Not trying to be disrespectful. I just think that, while it's important to understand where we came from, sometimes it's important to me to just have fun with the tools at my disposal.
  17. tangotime

    tangotime Well-Known Member

    That "syncop." thing is interesting. its funny how we acknowledge it in latin rhythms.. and yet, for e.g. in Waltz, we literally dance a syncop. where none exists in the music !.

    As to the up tight comment.. so true..most latinos I knew and danced with , couldnt tell a clave from a cowbell nor did they care .

    In fact, most dont even know these sites exist , and if they do, they are probably laughing !!
  18. Terpsichorean Clod

    Terpsichorean Clod Well-Known Member

    Thanks, tangotime!
    LOL :grin:
  19. opendoor

    opendoor Well-Known Member

    Exactly, and that´s what tt meant with

  20. AllanT

    AllanT New Member

    Why Cha Cha on 1?

    I have a question and an observation. First, I have observed that teachers who teach the first movement in Cha as the break (man forward in International and back in American) tend to promote this "error". This is because the predominant beat is the 1. Beginners will naturally tend to do their first movement on the predominent beat, thus on 1. If one starts with a starter step on beat 1, followed by the break on 2, it tends not to produce this problem. I have even seen teachers in a lesson say "2,3" when they start their students, but actually, listening to the music they were starting on 1! Very confusing!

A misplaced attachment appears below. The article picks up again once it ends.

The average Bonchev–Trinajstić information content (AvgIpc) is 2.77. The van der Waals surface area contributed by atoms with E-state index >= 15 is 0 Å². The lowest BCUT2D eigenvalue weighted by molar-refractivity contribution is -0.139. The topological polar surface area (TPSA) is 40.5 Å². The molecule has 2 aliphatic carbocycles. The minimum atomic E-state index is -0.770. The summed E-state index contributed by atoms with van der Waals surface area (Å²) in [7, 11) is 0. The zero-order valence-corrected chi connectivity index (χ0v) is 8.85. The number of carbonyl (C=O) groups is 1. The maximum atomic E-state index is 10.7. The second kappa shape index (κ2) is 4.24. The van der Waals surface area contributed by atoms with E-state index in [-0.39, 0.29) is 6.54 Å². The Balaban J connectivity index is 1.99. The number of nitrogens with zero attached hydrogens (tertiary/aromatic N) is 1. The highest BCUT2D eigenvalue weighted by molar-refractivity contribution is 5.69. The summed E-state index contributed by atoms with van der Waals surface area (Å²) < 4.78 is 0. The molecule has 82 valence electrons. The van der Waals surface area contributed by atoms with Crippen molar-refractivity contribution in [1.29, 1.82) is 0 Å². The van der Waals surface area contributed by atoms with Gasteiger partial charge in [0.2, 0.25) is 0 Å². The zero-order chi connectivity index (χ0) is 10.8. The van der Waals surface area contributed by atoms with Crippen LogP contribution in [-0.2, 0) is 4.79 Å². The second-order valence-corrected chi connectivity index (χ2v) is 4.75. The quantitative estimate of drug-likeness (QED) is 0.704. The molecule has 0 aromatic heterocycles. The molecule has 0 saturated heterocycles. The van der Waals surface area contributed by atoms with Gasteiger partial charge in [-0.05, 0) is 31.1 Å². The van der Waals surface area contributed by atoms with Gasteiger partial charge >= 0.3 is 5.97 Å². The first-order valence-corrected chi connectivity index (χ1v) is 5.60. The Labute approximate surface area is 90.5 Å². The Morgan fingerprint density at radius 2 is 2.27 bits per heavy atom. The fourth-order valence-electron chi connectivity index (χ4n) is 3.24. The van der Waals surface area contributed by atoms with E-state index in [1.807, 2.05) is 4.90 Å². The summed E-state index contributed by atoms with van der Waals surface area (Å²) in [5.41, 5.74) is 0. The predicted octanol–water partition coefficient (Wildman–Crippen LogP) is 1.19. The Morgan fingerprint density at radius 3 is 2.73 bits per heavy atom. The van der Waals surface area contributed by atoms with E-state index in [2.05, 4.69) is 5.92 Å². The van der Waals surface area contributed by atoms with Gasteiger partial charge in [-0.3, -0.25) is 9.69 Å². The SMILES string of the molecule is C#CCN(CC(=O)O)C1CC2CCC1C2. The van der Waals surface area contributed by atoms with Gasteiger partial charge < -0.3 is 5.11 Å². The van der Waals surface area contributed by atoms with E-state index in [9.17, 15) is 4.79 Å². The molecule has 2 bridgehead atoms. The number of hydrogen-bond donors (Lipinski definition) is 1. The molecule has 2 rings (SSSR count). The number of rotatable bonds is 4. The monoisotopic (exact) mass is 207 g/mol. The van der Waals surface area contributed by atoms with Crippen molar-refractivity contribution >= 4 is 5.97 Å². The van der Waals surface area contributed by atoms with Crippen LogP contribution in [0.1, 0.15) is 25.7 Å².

I am not particularly uptight about being "right". But when there are two dirfferent rythm patterns being used it is hard for people to connect well. Standardization of the rhthm pattern used should mean that Cha Cha dancers world over can move easily to the music together easil and with more excitement. Dancing Cha Cha Cha with the heavy emphasis on the third Cha prodices a rhythmic climax in the movement on the heavy beat of the music. That feels more exciting than breaking on one with nothng leading up to it.
    But then the question. Is there any curriculum where breaking on 1 is taught? I dance literally aroud the world. I find lots doing it, but can't figure out if someone somewhere is actually teaching it.
    (BTW, International rumba has this problem even worse. Most people used to American rythm pattern will automatically break forward on 1, when trying to do international rumba. It makes for a real dogs breakfast wth three types, American, International and international moves with American rythm parttern :confused:)